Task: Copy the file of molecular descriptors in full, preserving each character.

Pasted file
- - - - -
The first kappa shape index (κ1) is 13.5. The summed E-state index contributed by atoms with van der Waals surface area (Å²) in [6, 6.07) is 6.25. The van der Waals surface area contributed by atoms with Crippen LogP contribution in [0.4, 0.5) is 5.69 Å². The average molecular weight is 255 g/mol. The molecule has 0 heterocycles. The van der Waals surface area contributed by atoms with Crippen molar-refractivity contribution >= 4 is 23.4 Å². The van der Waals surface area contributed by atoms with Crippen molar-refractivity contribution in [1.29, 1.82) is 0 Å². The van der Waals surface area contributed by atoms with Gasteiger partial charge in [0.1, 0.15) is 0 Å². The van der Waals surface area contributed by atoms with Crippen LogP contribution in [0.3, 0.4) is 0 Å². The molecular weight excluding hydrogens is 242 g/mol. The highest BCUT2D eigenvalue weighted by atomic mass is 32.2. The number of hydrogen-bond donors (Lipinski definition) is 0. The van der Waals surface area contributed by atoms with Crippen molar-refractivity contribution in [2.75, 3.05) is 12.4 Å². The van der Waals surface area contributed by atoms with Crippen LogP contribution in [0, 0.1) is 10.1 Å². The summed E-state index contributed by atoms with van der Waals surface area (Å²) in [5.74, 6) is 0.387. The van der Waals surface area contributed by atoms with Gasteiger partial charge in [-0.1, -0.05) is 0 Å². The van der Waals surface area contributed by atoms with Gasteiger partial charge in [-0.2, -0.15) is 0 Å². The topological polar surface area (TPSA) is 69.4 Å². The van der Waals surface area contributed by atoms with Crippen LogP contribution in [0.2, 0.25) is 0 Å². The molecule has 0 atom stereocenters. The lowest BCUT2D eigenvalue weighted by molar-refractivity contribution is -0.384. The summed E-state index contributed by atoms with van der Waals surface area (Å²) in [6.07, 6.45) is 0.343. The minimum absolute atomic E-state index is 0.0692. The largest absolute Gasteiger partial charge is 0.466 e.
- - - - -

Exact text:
The first kappa shape index (κ1) is 13.5. The summed E-state index contributed by atoms with van der Waals surface area (Å²) in [6, 6.07) is 6.25. The van der Waals surface area contributed by atoms with Crippen LogP contribution in [0.4, 0.5) is 5.69 Å². The average molecular weight is 255 g/mol. The molecule has 0 heterocycles. The van der Waals surface area contributed by atoms with Crippen molar-refractivity contribution >= 4 is 23.4 Å². The van der Waals surface area contributed by atoms with Crippen molar-refractivity contribution in [1.29, 1.82) is 0 Å². The van der Waals surface area contributed by atoms with Gasteiger partial charge in [0.1, 0.15) is 0 Å². The van der Waals surface area contributed by atoms with Crippen LogP contribution in [0.3, 0.4) is 0 Å². The molecular weight excluding hydrogens is 242 g/mol. The highest BCUT2D eigenvalue weighted by atomic mass is 32.2. The number of hydrogen-bond donors (Lipinski definition) is 0. The van der Waals surface area contributed by atoms with Crippen molar-refractivity contribution in [2.75, 3.05) is 12.4 Å². The van der Waals surface area contributed by atoms with Crippen LogP contribution in [0, 0.1) is 10.1 Å². The summed E-state index contributed by atoms with van der Waals surface area (Å²) in [5.74, 6) is 0.387. The van der Waals surface area contributed by atoms with Gasteiger partial charge in [-0.1, -0.05) is 0 Å². The van der Waals surface area contributed by atoms with Gasteiger partial charge in [-0.2, -0.15) is 0 Å². The topological polar surface area (TPSA) is 69.4 Å². The van der Waals surface area contributed by atoms with Crippen LogP contribution in [0.2, 0.25) is 0 Å². The molecule has 0 atom stereocenters. The lowest BCUT2D eigenvalue weighted by molar-refractivity contribution is -0.384. The summed E-state index contributed by atoms with van der Waals surface area (Å²) in [6.07, 6.45) is 0.343. The minimum absolute atomic E-state index is 0.0692. The largest absolute Gasteiger partial charge is 0.466 e.